Lansdowne shuttle route changed for next Redblacks game

le .

Bus load on Lakeside Avenue cut by at least half for Friday game

Carys Mills, Ottawa Citizen

There will be fewer shuttle buses taking Lakeside Avenue for Friday's Redblacks game, following concerns from some residents of the quiet street.

Capital Ward Coun. David Chernushenko said Monday that changes to the shuttle route for this week's game will result in at least a 50-per-cent reduction in the number of shuttle buses taking Lakeside Avenue, which is close to Dow's Lake.

"Nothing is permanent, in that this going to be tested. We'll be crunching the numbers," Chernushenko said, adding assessment of the "pilot project" will include how long new routes take and whether they cause changes to shuttle usage.

Instead of taking Lakeside Avenue, buses picking people up at the Canada Post and Vincent Massey Park parking lots will use Heron Road and Prince of Wales Drive to get to Queen Elizabeth Driveway and ultimately TD Place.

Also being assessed in the pilot project will be the diversion of out-of-service buses to and from Carleton University and the R.A. Centre.

Some deadheaded pre-game buses on those routes will be diverted on to Preston Street and Carling Avenue and timed to judge the effectiveness of the trial route.

That diversion could reduce bus volumes on Lakeside Avenue by an extra 15 per cent.

City to divert majority of Lansdowne shuttle buses off of Lakeside

le .

Alison Sandor, CFRA

The City will divert the majority of game day shuttle buses to TD Place off of a small residential road in Old Ottawa South.

Capital Ward Councillor David Chernushenko told CFRA's Madely in the Morning, they will be diverting most buses off of Lakeside Avenue.

"We found a way to reduce the number of shuttle buses that will use Lakeside by more than 65 per cent," said Chernushenko.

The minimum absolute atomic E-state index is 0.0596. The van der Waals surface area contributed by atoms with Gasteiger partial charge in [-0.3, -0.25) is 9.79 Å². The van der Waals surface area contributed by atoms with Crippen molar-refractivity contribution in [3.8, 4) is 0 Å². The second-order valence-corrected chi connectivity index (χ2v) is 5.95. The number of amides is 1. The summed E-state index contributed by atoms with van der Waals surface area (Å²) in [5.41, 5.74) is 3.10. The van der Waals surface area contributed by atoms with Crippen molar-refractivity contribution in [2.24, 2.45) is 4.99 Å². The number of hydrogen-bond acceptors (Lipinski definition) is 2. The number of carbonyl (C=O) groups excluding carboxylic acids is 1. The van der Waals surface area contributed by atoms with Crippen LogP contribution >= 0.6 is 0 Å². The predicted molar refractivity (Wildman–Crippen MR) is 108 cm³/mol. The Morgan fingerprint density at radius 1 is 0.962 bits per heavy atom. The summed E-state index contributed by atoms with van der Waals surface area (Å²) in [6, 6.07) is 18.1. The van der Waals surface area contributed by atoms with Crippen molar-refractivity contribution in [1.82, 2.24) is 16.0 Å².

He said they've determined it is better for the majority of buses to use another route.

"We found that people who are taking shuttles from Canada Post and Vincent Massey Park - the shuttle parking lots there - that running the buses down Heron, then the Prince of Wales Driveway onto QED [Queen Elizabeth Driveway] to Lansdowne, that's just as fast, maybe even faster than using the route that was Bronson and Lakeside," said Chernushenko.

He said they've also decided that empty buses will also be re-routed off of residential streets. Post-game buses will also use a longer route to get back to the parking lots.

"By that time in the evening, the traffic is so light on the streets, we feel that they can still be an effective, efficient route," Chernushenko said of the main routes.

Lakeside residents have been protesting the use of their street - saying it was dangerous to run 500 shuttle buses up their small road every REDBLACKS and Fury game.

Thirty-five per cent of shuttles will still be running along Lakeside, but Chernushenko said they will still be looking at improvements that they can make.

RedBlacks shuttles reduced on Lakeside Ave.

le .

By Jon Willing, Ottawa Sun

Fewer shuttle buses will rumble down a residential street near Dows Lake before this week's Ottawa RedBlacks game.

Capital Coun. David Chernushenko said Monday that the number TD Place-bound shuttles taking Lakeside Ave. will be reduced by 65-70% [note: 50% is more likely, according to City staff] for the Friday night game.

Lakeside Ave. is a short stretch that connects Bronson Ave. with Queen Elizabeth Dr. Shuttle buses have been using the road travelling to and from parking lots at Canada Post and Vincent Massey Park. Residents of the road don't like the constant flow of hundreds of buses each game night.